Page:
• AR doesn’t have the resource. This is the most solid objection, and Ludovic outlines it here. The answer is a complex one based on sensitivity analysis (Here comes the science bit). Let’s make some reasonable assumptions and then try to make a point. Imagine if a third tier analyst has 1 unit of influence, a second tier has 10 units and the top tier has 100 units. Then imagine that the ability of AR to influence the analyst is directly in-line with the effort expanded. It’s superficially worth putting 100 times more hours into a top-tier analyst than a third tier analyst. But if everyone is communicating with the top tier and then no-one communicates with the third tier then the most effective strategy is to not nag the analysts you cannot impact much and to focus on the people you can have the greatest influence on. 100 hours into understanding and influencing a top analyst might not shift them more than one unit of influence, but one hour with 100 third tier analysts will almost certainly shift them in total by more than one unit of influence.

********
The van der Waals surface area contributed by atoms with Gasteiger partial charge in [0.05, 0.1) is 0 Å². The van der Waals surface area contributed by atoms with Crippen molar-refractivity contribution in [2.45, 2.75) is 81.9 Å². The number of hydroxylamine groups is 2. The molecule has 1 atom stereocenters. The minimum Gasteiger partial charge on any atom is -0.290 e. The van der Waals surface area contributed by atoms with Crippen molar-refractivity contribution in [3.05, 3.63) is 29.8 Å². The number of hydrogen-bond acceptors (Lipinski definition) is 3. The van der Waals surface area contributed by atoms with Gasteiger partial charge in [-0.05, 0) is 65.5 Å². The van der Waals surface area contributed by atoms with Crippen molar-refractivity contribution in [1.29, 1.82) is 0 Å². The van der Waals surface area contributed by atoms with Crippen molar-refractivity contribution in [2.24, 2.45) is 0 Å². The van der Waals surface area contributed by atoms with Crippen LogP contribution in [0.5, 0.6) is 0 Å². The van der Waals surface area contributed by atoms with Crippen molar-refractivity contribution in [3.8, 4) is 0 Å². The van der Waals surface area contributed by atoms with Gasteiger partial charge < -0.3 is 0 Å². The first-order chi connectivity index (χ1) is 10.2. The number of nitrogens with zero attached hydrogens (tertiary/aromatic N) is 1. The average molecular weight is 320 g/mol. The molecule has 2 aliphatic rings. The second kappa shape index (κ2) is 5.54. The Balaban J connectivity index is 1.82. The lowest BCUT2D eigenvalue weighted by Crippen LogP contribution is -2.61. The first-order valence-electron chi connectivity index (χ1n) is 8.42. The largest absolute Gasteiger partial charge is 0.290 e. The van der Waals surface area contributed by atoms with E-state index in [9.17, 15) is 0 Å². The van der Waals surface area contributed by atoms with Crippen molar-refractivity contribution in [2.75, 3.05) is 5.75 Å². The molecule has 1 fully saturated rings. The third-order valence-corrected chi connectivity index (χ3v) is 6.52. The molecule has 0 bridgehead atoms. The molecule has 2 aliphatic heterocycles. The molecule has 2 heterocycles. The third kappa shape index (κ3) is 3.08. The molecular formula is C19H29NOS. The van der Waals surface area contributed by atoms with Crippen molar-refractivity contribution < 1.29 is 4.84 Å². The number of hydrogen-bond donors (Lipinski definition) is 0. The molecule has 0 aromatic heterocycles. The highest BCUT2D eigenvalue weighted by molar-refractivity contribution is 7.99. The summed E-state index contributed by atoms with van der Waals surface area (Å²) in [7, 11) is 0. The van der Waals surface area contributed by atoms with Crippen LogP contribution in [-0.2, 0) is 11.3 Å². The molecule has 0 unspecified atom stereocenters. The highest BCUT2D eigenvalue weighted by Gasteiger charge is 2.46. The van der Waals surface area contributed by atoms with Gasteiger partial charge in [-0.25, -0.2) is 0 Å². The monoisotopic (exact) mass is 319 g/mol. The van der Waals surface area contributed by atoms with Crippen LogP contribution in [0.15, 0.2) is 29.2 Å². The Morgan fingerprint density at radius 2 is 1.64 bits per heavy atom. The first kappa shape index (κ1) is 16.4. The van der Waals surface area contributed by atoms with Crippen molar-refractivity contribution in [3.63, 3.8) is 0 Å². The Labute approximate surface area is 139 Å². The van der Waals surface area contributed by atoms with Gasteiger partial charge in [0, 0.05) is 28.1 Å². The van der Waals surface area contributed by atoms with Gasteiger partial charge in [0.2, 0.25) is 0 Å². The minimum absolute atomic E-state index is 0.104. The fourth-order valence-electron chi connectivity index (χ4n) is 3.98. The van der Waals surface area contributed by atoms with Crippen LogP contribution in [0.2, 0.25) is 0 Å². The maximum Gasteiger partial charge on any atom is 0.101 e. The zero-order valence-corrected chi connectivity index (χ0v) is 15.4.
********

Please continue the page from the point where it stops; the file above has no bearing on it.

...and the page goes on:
What are the solutions for AR teams?

  • Don’t get high on your own supply. The tone of what analysts say anonymously to third parties really does differ from what they say to you. Give it a go, and compare transcripts of the conversations. Everyone has to be brave enough to continuously identify possibilities for improvement.
  • Pick up the phone or come for coffee. Analysts may say they don’t have the time, but sometimes they do. Make more effort to reach out with questions about what analysts want, and listen hard. You are smart enough to listen actively without over-committing.
  • Don’t point a hosepipe at analysts. You know George Bernard Shaw’s line about not having the time to write a shorter letter? Too many analysts are getting everything from you, by email, as a press release, as a tweet etc etc, with no sign of context or priority. And it doesn’t reflect any understanding of their needs.
  • Keep an eye on those Asian firms. Analysts may complain about the cultural difficulties between Asian and Western businesses, but those Asian firms are bringing home the bacon. They are rising fast in analysts’ opinion, both in services and in equipment.
  • Build active support among spokespeople. Executives are under more pressure and need more convincing to support AR programmes. Since many executives are more familiar with PR, Ralf and I wrote a book (Industry Analyst Relations) to explain AR using that paradigm. Buy copies for your spokespeople (email for massive bulk discounts).

To find about more about what analysts really want, and what really works to influence analysts, buy our Analyst Attitude Survey. Email us to get the FAQ document or to arrange a webinar.